General Motors filed an explosive federal racketeering lawsuit on Wednesday, alleging crosstown rival Fiat Chrysler Automobiles spent years working with the United Automobile Workers labor union to undermine GM and cause “substantial” damages.
Under the Racketeer Influenced and Corrupt Organizations Act — also known as RICO — the largest of the Detroit Big Three could receive three times whatever damages it might be able to prove.
The allegations follow revelations that FCA executives had paid off a number of union representatives, including officials involved in contract bargaining. GM claims that the payoff came in the form of concessions that lowered production costs for the smaller automaker, in turn making GM less competitive.
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“We have alleged in the complaint that Mr. Marchionne is responsible for conceiving, executing and sponsoring the alleged wrongdoing,” said Craig Glidden, GM’s executive vice president and general counsel. “We plan to hold FCA responsible.”
The lawsuit alleges, among other things, that FCA corrupted collective bargaining agreements between the giant automakers between 2009 and 2015. That outcome meant GM spent almost a decade operating at a disadvantage, since it was forced to pay higher labor costs, Glidden said.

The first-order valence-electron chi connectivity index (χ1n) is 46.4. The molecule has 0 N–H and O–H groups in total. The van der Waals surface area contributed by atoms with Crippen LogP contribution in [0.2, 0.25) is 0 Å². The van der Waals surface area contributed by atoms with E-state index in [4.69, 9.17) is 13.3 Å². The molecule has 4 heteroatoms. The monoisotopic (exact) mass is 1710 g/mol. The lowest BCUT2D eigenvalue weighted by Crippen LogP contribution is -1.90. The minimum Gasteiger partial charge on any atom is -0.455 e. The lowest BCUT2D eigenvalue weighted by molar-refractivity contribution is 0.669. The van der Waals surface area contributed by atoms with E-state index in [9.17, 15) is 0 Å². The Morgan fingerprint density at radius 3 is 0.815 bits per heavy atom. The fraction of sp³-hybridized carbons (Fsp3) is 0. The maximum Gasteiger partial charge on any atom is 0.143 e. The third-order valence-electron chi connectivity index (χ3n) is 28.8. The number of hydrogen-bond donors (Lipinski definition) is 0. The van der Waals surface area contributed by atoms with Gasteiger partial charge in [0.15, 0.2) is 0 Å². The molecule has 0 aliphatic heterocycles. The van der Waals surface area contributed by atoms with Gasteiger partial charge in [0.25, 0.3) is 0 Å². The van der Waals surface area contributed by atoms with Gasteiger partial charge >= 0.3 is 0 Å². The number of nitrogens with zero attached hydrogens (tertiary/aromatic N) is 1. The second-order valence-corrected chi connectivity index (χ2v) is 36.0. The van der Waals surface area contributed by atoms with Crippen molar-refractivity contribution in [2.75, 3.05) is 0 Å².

“By 2015, FCA slashed its labor costs to $47 — in the range of non-unionized foreign automakers operating in the U.S. — and $8 less on average per hour than GM ($55),” alleges the lawsuit, further claiming that “FCA directed key UAW officials to deny similar labor advantages to GM, inflicting significant additional costs on GM.”
“We are astonished by this filing, both its content and its timing,” wrote FCA in a statement on the lawsuit. “We can only assume that this was intended to disrupt our proposed merger with PSA as well as our ongoing negotiations with the UAW. We intend to vigorously defend against this meritless lawsuit and pursue all legal remedies in response to it.”
For his part, Glidden insisted the timing of his company’s RICO suit was not meant to influence either the FCA-UAW contract talks or the proposed merger with Peugeot (PSA).
The corruption probe into the UAW has been underway for four years, but broke into the headlines when 65-year-old Virdell King was indicted in August 2017. She was accused by the the Department of Justice of taking part in a multiyear conspiracy for UAW officials to accept money and items of value from FCA between 2011 and 2015. Since then, an array of union officials and executives have been charged with a variety of crimes involving kickbacks, fraud and money laundering.
Lucy Bayly is the business editor for NBC News.
Paul A. Eisenstein
Paul A. Eisenstein is an NBC News contributor who covers the auto industry.
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